In fact, this model is what led the company to develop Summer in the first place, the co-founder explains.
He says some Wink users were asking for a way to use the social app for dating purposes. But Wink also caters to minors aged 13 to 17 (who aren’t allowed to interact with adult users, we should note). This focus skews the app toward a younger crowd, which wouldn’t be appropriate for online dating, even if it’s what some of the older users wanted. That prompted the team to break out the feature request into its own, new product — the app that has since become Summer.
Today, 9count claims its new dating app has already attracted over 500,000 downloads, over a million registered users, and more than 300,000 monthly actives. This makes it the sixth most popular dating app in the U.S. and the fourth in Canada, Hofmann said. (App intelligence firm Sensor Tower confirmed this with TechCrunch, saying Hofmann’s statement is correct based on App Store and Google Play downloads for July 2022.)
In addition, the video chat app Wink reportedly has over 2 million monthly active users, remaining 9count’s largest app to date.
In total, 9count’s app portfolio now reaches over 10 million users, the company says. Sensor Tower data indicated an even higher figure of 16 million-plus downloads across all their products launched to date. Wink was the largest chunk of this with over 15 million lifetime downloads.
“Alex and Joe are building a next-generation social application company at 9count, consolidating disparate products under one banner, with one team to find what works for the next generation,” said Hans Tung, managing partner at GGV Capital, a 9count board member and early investor in Musical.ly. “The team at 9count is poised to experience rapid growth among their user base and we’re excited to partner with them to bring their vision to reality,” he added.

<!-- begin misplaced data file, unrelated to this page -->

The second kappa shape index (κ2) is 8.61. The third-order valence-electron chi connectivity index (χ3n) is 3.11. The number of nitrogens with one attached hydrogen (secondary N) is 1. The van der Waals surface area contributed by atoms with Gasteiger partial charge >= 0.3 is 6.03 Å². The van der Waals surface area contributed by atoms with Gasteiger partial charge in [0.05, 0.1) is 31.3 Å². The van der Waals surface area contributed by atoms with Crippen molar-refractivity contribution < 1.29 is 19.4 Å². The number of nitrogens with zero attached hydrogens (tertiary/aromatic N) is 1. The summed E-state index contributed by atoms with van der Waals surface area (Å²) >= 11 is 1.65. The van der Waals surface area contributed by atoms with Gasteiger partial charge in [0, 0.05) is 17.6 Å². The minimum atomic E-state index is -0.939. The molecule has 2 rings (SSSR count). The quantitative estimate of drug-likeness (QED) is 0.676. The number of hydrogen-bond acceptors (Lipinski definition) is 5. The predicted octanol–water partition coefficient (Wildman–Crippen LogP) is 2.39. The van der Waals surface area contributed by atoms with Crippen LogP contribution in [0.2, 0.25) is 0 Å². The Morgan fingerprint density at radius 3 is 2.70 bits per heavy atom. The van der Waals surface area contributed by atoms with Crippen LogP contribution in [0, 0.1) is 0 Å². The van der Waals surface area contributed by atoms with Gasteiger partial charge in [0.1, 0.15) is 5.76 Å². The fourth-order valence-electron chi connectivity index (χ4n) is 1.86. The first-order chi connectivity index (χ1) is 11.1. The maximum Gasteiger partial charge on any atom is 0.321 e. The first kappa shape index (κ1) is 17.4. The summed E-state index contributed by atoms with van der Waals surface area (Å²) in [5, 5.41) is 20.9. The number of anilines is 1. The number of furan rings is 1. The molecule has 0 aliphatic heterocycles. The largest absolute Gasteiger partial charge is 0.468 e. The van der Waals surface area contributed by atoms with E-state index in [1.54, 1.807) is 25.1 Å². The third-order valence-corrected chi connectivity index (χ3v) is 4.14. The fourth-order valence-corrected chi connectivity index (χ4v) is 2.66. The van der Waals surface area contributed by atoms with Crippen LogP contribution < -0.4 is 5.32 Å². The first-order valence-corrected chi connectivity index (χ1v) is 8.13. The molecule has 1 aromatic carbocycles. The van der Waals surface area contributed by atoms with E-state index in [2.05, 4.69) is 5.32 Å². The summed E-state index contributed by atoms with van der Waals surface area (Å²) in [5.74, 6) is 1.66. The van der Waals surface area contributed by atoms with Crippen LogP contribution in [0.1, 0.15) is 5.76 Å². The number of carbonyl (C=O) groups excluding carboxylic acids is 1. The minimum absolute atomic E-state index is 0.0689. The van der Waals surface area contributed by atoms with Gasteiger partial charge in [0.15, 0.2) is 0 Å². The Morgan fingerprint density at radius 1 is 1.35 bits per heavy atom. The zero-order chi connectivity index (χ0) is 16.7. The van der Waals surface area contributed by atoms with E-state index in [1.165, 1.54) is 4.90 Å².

The new investment is also another signal that there’s an increased willingness from VCs to again back the often difficult consumer social app market.
Historically, it’s been near impossible to unseat Facebook and Meta’s other products from the top of the App Store. But TikTok has proven Facebook’s hold on the market could be winding down. The Meta-owned social network is no longer popular with Gen Z users, who are also growing frustrated with Instagram’s clutter and its continual attempt to force video on them through Reels.
Hungry for new experiences, today’s younger users are sampling a range of social apps, like the chart-topper BeReal, the home screen widget provider Locket, and the video chat app Yubo — a Wink rival. Not surprisingly, these apps have also pulled in VC backing. BeReal was valued at $600 million following its Series B this past spring, for instance. Locket announced this month it has closed on $12.5 million across two seed stage rounds. And Yubo banked $47.5 million in its 2020 Series C. Even Pinterest’s brand-new experimental app Shuffles has rocketed to the top of the App Store’s “Lifestyle” charts, despite being in invite-only status.
According to Hofmann, fueling this trend is younger users’ demand for apps offering them “niche” experiences.
“[9count’s team] looked at the market and realized that in the last ten years, there were really just — in our opinion — two major consumer social products. One is Musical.ly/TikTok, the other one is Discord. We realized that to build products that connect people, it might not be a one-product approach, but a multi-product approach,” the co-founder explains. “We see this trend towards…niche desires and niche preferences. We realized that very few products can serve a larger audience and bring them joy and happiness,” Hofmann says.